At least 22 people were killed as the remnants of Hurricane Ida battered New York and New Jersey with tornadoes, record rain and flooding that left the area deluged and under states of emergency on Thursday.
Videos on social media showed cars submerged on highways and water pouring into subway stations and homes after a wind-driven downpour shattered rainfall records and prompted an unprecedented flash flood emergency for New York City.
Four women, three men and a 2-year-old boy died in five separate flooding incidents in the city, police said. In New Jersey, 14 other people were killed, including five residents at the Oakwood Plaza Apartments complex in Elizabeth and one person whose body was recovered in Passaic. It was unclear where the residents were or how they died, a spokesperson for Mayor Christian Bollwage confirmed to NBC News Thursday.
In Passaic, firefighters recovered the body from a vehicle that went underwater when it was caught in floodwaters near the Passaic River, the town’s mayor said.
“We’re enduring an historic weather event tonight with record breaking rain across the city, brutal flooding and dangerous conditions on our roads,” New York City Mayor Bill de Blasio tweeted.
In New York City, officials urged non-emergency vehicles to stay off the streets after a “travel ban” ended at 5 a.m. ET.
Central Park and Newark, New Jersey, each saw more than 3 inches of rain in one hour — the most ever recorded in an hour there, NBC News meteorologist Bill Karins said.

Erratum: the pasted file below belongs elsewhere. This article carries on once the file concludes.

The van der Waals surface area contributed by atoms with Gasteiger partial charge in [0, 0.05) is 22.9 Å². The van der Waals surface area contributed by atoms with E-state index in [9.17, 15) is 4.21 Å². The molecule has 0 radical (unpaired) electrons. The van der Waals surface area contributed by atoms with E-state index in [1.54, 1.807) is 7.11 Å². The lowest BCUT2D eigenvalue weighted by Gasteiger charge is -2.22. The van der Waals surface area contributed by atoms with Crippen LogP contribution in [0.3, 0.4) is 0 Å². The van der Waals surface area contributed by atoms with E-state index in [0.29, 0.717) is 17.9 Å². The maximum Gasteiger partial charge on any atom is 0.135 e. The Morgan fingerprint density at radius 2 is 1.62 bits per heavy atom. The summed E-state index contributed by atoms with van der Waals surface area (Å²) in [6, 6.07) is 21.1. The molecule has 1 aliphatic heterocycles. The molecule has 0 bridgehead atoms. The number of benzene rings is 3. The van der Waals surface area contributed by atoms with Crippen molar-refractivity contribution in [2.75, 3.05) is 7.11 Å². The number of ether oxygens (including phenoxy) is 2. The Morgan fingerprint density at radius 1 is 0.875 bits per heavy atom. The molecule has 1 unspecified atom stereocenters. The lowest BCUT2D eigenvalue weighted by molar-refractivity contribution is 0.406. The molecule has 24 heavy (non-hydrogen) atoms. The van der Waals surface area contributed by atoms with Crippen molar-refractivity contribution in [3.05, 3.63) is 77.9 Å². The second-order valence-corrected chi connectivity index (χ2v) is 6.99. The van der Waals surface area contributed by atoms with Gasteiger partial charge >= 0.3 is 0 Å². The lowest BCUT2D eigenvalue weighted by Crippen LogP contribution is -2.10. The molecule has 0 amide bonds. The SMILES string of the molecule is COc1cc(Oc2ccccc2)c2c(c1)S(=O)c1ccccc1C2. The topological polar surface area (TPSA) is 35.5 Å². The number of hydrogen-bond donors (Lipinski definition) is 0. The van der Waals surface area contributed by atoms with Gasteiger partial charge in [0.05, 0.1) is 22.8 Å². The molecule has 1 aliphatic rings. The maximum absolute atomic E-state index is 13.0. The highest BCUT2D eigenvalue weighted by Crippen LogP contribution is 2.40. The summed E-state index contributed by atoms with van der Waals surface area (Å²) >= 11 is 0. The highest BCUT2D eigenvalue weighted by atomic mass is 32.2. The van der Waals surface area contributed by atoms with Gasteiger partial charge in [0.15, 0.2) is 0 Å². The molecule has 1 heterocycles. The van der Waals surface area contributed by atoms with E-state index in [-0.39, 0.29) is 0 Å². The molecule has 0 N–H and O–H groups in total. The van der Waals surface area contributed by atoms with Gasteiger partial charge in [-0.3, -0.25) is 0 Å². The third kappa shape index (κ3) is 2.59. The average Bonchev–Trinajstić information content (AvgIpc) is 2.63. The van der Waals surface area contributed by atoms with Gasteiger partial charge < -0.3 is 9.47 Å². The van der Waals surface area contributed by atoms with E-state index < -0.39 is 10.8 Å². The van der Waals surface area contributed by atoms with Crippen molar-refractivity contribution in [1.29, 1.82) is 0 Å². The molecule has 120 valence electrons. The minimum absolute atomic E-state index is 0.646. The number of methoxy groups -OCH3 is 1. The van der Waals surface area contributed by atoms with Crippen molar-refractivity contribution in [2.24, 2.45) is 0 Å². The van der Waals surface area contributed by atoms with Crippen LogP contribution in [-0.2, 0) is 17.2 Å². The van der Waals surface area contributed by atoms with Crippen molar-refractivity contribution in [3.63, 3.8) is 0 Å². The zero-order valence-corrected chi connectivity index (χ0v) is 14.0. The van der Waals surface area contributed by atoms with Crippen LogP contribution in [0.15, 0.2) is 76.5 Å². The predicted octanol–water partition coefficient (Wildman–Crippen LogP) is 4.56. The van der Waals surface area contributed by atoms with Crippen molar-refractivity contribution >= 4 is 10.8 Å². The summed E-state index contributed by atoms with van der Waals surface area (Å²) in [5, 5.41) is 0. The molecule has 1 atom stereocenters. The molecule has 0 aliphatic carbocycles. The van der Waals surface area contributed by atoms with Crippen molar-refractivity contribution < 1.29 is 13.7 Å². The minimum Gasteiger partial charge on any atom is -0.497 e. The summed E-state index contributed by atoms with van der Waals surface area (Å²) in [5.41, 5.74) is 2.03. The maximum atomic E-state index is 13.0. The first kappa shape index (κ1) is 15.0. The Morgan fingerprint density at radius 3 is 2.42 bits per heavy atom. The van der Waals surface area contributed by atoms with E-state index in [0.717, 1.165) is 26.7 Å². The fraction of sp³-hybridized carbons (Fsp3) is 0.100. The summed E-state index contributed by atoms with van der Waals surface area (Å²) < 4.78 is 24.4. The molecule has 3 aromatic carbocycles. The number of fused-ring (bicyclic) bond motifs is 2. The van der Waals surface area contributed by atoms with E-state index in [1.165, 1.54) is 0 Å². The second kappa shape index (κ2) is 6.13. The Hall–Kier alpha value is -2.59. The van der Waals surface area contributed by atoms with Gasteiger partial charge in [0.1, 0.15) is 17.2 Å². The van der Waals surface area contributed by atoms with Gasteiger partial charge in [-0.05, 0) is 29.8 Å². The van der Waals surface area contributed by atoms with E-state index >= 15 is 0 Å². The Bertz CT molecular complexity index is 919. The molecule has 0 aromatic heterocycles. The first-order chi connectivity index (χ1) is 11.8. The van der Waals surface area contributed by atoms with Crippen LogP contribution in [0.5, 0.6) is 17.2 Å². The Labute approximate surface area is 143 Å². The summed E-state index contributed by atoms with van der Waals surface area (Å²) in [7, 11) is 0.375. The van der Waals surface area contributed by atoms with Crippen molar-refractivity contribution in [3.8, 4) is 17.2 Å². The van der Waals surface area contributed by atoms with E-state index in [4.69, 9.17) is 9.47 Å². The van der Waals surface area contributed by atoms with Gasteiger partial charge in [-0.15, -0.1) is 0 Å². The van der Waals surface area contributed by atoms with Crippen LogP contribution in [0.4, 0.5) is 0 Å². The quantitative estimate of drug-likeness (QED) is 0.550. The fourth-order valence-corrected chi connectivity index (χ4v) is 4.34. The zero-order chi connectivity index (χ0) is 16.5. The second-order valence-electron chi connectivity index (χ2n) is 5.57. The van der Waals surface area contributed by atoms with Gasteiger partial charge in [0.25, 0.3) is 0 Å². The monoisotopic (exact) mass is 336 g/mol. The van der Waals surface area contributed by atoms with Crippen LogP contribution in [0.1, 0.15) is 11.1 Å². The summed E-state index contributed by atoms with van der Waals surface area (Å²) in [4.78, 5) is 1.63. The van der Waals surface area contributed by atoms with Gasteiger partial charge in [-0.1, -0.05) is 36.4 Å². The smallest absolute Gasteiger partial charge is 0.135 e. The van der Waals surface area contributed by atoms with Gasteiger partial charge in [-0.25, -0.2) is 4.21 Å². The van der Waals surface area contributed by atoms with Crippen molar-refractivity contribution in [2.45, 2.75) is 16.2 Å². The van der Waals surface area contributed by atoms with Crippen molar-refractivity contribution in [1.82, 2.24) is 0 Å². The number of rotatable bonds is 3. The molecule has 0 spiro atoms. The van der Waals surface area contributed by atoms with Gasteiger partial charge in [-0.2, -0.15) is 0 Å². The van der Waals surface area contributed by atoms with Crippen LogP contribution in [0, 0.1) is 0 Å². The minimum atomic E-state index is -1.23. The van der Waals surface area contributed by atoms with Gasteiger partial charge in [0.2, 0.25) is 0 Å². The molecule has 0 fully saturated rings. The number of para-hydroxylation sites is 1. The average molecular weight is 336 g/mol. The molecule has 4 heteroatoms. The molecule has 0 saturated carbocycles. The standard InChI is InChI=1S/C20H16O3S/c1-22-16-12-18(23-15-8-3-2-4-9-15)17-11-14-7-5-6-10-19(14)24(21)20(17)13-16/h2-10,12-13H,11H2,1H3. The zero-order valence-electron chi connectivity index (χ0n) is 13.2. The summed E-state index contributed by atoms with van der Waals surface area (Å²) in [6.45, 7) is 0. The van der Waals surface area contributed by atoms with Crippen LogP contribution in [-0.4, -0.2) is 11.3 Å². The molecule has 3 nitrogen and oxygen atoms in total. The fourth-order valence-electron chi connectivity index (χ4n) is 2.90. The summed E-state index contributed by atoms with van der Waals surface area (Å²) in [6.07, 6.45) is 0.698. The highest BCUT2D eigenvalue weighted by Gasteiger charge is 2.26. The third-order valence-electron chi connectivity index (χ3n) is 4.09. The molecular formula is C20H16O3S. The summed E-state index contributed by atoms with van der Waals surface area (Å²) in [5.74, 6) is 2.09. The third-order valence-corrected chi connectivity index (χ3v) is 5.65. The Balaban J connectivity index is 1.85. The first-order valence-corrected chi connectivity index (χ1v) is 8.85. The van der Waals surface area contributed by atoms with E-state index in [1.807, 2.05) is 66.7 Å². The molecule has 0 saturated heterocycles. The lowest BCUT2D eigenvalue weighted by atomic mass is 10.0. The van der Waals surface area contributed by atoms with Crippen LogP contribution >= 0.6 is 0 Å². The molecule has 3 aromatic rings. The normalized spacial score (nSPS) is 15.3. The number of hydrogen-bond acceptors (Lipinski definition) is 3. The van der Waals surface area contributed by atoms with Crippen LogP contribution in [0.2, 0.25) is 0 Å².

The daily rainfall total at Central Park was 7.13 inches Wednesday, breaking the previous record of 3.84 inches set in 1927, according to the National Weather Service. Meanwhile, Newark logged 8.41 inches of rain, surpassing its record of 2.22 inches in 1959.
Between 6 and 10 inches of rain fell over several hours, the National Weather Service said, and New York City streets were inundated with water.
The weather and flooding brought New York transit to a near standstill, with service suspended or severely limited across the subway system.
A rare tornado warning was issued for the Bronx and parts of Westchester on Wednesday night, while flights at LaGuardia, JFK and Newark Liberty airports were disrupted.
Dozens of matches at the U.S. Open were postponed earlier Wednesday as rain ripped through New York City.
New York Gov. Kathy Hochul declared a state of emergency, which allows for state aid.
Federal Emergency Management Agency administrator Deanne Criswell told CNN Thursday there was “widespread damage that we’re seeing from Ida in the Northeast,” adding that the agency would begin assessing how severe the damage was to determine long-term recovery needs.
New Jersey Gov. Phil Murphy also declared a state of emergency due to the severe weather. “Stay off the roads, stay home, and stay safe,” he said.
Passaic Mayor Hector C. Lora declared a state of emergency, one of several area cities to do so. He livestreamed the scene as cars were submerged up to their headlights in a flooded section of the city of around 70,000. Some cars were struck in the middle of the street.